Nathan Palma: One-Year Death Anniversary

Nathan Palma: One-Year Death Anniversary

By Gabrielle Abesamis

Five hundred twenty-five thousand six hundred minutes. How do you measure, measure a year?” The lyrics of the song, “Seasons of Love,” by the cast of Rent, encourages people to reflect.

It wasn’t too long ago. It wasn’t too long ago at all, actually. A teenager, a senior in high school in fact, played with Pokemon cards, walked around with a Green Tea Frappucino in his hand, and sang  “Baby” by Justin Bieber. He was so bright, very tallented, and full of positive energy.

“How do you measure the life of a woman or a man?”

The boy was a slightly smaller than the rest of the boys his age. He missed a good amount of days in school, and not a lot of people knew it was because he was battling a a very serious disease. He was still the kid made people smile without even trying to.

“During that time, he suffered greatly from his various maladies, but one would never know it by his demeanor in class, by his work ethic, and by his commitment to experience all that Niles West—and life in general—have to offer,” says his English teacher Michael Conroy.
“In truths that she learned, or in times that he cried. In bridges he burned, or the way that she died.”


It’s been 525,600 minutes from Oct. 20, the day that the teenage boy, Nathan Palma, passed away after battling pulmonary hypertension.

“I spent more than half of my life with the Palma family, and I watched Nathan grow from an infant into the young man we all knew. There were many things that I noticed about him growing up, and the most important thing that I took away from time spent with him was to live in the present. He was carefree, and would let what most people bother them slide by. He focused on the bright side, often times offering a smile to brighten ones day,” says Gary Chu, Nathan’s favorite teacher, now a teacher at Niles North High School.


By now, he would have been a freshman in UIC studying something in the medical field, anesthesiology maybe. He wanted to save lives and help the people that had the same conditions he had. That was the kind of person he was, full of heart, sincerity, and compassion.

“Nathan changed my life. He took a part of me, and he will always have a part in my heart. It’s weird to have gone so long without him. Sometimes it feels like he’s coming back. But he’s not, so all I can do is live for the both of us,” says senior and best friend Rachel Dimayuga.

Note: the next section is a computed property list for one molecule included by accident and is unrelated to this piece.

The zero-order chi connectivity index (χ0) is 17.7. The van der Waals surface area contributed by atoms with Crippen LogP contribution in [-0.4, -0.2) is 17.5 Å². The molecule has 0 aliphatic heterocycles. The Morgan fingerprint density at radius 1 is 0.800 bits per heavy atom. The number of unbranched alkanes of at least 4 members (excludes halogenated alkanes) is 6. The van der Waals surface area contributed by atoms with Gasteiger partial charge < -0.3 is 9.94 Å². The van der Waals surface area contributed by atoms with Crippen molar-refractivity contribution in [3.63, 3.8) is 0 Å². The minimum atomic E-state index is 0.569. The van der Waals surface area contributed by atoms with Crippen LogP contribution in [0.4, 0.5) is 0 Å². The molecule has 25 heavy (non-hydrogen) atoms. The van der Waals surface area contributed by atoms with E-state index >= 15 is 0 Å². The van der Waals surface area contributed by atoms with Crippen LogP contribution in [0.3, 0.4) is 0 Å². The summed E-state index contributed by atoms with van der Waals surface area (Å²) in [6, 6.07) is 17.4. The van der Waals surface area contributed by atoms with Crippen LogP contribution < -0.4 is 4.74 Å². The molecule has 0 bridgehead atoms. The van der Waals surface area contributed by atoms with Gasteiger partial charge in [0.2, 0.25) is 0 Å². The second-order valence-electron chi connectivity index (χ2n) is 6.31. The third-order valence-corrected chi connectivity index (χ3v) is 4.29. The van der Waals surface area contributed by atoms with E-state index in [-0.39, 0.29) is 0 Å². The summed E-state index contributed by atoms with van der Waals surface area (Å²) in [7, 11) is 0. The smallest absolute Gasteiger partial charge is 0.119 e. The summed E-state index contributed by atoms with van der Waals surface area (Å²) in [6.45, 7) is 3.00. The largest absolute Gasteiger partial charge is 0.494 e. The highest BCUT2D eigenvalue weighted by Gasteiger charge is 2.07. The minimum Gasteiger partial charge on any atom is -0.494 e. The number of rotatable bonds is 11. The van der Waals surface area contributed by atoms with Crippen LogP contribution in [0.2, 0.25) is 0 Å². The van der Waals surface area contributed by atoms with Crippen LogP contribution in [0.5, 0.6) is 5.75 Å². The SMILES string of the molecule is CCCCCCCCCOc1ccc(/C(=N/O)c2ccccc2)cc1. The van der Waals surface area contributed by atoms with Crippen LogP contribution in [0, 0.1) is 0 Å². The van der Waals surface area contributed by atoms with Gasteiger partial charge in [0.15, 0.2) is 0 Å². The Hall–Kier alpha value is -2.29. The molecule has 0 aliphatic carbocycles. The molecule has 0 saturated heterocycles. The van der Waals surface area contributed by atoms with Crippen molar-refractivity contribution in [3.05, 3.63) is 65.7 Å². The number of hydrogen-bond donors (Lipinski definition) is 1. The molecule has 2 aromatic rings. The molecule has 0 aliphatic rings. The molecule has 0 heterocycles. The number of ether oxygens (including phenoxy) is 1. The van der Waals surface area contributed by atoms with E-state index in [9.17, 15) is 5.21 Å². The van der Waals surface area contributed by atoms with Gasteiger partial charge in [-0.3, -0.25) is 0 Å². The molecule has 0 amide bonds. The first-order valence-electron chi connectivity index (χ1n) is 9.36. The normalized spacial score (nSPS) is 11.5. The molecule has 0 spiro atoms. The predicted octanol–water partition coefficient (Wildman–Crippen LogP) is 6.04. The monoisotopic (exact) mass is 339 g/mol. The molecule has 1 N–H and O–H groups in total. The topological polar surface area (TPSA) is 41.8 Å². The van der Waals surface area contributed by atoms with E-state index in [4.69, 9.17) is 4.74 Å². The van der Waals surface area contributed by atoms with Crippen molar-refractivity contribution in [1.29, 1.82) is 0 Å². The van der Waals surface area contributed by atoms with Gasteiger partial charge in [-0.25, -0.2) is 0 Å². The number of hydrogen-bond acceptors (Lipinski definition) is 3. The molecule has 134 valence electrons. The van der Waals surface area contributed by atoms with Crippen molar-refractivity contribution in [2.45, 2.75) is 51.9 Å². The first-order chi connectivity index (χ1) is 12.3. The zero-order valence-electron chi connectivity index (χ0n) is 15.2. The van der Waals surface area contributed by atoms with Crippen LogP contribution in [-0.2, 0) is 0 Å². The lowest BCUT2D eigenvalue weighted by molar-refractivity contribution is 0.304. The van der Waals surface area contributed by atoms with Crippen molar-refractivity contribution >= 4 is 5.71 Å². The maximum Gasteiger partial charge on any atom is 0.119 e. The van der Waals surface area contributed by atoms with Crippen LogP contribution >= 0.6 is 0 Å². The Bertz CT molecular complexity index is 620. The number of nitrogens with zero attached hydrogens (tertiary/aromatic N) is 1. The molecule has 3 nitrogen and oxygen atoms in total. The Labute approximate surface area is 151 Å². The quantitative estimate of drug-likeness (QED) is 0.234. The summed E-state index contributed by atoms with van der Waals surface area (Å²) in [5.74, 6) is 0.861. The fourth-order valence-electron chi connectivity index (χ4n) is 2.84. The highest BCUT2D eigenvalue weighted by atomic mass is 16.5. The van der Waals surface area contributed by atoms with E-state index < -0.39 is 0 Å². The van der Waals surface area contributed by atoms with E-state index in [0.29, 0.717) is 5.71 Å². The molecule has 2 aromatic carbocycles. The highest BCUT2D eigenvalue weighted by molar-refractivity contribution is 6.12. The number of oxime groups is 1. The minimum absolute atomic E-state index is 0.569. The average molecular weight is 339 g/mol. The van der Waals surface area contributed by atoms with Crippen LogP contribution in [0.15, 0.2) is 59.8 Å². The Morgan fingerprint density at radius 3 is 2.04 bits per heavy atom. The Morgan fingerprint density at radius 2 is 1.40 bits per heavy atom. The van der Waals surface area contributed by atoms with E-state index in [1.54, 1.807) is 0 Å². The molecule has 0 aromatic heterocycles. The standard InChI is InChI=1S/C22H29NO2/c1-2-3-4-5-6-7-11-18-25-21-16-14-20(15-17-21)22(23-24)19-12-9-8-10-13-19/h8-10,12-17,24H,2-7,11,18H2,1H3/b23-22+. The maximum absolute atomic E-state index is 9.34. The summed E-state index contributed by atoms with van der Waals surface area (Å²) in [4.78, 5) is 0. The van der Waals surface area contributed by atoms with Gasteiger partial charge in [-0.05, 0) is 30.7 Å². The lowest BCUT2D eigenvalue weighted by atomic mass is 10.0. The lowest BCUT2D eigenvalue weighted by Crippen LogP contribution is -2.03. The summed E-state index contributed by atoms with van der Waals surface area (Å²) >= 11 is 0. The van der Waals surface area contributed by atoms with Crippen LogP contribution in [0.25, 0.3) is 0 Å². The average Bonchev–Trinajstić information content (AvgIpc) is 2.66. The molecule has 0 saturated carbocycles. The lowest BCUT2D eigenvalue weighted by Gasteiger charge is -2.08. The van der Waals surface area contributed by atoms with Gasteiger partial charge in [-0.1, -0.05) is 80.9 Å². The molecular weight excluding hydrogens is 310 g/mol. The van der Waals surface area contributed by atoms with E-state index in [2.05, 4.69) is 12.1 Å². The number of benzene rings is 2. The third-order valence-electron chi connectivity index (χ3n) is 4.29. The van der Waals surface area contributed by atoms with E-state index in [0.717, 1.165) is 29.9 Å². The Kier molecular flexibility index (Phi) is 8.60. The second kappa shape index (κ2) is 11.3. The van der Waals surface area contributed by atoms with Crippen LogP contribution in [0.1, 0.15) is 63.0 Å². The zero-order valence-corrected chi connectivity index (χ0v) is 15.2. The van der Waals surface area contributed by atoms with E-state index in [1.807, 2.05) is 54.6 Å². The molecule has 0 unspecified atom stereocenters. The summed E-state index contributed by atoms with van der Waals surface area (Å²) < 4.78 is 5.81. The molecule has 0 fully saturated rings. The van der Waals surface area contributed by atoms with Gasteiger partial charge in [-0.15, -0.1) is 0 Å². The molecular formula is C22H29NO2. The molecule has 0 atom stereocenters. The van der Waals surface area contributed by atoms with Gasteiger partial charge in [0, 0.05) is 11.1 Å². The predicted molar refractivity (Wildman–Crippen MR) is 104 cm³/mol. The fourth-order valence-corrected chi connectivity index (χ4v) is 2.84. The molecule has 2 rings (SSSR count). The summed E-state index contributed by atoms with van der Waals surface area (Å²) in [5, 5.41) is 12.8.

His other friends share their experiences and observations from the incident.


“Nathan being gone hasn’t ever really sunken in for me and I don’t think it really ever will. I can’t believe its been a year and adjusting to this year has definitely been tough. To me, he isn’t really gone. It’s like my mind refuses that.  As his one year comes closer, it’s been difficult for anyone to really function and the emotions are all rushing back.  I just miss him like crazy but I know he’s happier now,” says junior Francesca Morales.

“I see Nathan in people now. People seem to be trying to live life fuller. And I’ve been trying to change too. Cuz no matter how much pain Nathan went through, he was always up to make people smile. I want to live more like him too,” says senior Anna Nicolasin.

Looking back at the 525,600 minutes that have passed, so much has changed. The song “Baby” can’t be played without thinking about him, the asian Justin Bieber. He still continues to change people’s lives. He won’t fail to teach new things to his friends and those who only know his story. He gives us a reminder of who we really are.

“He really did touch a lot of people. Sometimes I feel like he left because he finished his mission on earth early. His relationship with me taught me life is too short and everyone should enjoy the time they have with the people they meet. He taught me more than just academics, he was really smart . He also taught me how to be happy,” says Janella Manalang, a student from his graduating class.

“Every time I feel exhausted, ill, or overwhelmed to the point of taking a day off from work, I think of how Nathan persevered through the pain.  He inspired me then, and he inspires me now,” says Conroy.
“Since his death I have realized that I can’t take anything for granted, and I have adopted a new ideal to the way I live my life. I now try to live every day to the fullest because we never know when our last day will come so why not live it up while we can,” says Nicholas Fortin, a student from Nathan’s graduating class.
Nathan’s  friends extend a message to him and to others.
“I remember when we first hung out at Austin park playing volleyball and frisbee and playing guitar with everyone from Lincoln and Park View. It was a blast. I miss your awesome personality, your courage, and strength that you portrayed day by day in and out I school. You are one of the strongest people I know, and I am happy I met you and became good friends with you. I miss you so much and your presence lit up everyone’s day. You have a huge heart, my friend. I know you’re happy up there and you’re looking down on us and watching us and helping us get through each day stress free. I love you Nathan. You’re a quality awesome friend. Mahal kita,” says Casey Mahoney -Muno, a student from Nathan’s graduating class.


“RIP Nathan we all love you and miss you,” says Morales.

Though the story never ends. Let’s celebrate. Remember a year in the life of friends.”  These past 525,600 minutes invites us to pass on Nathan’s legacy.  It invites us to continue making people smile, work hard, and learn to appreciate everything.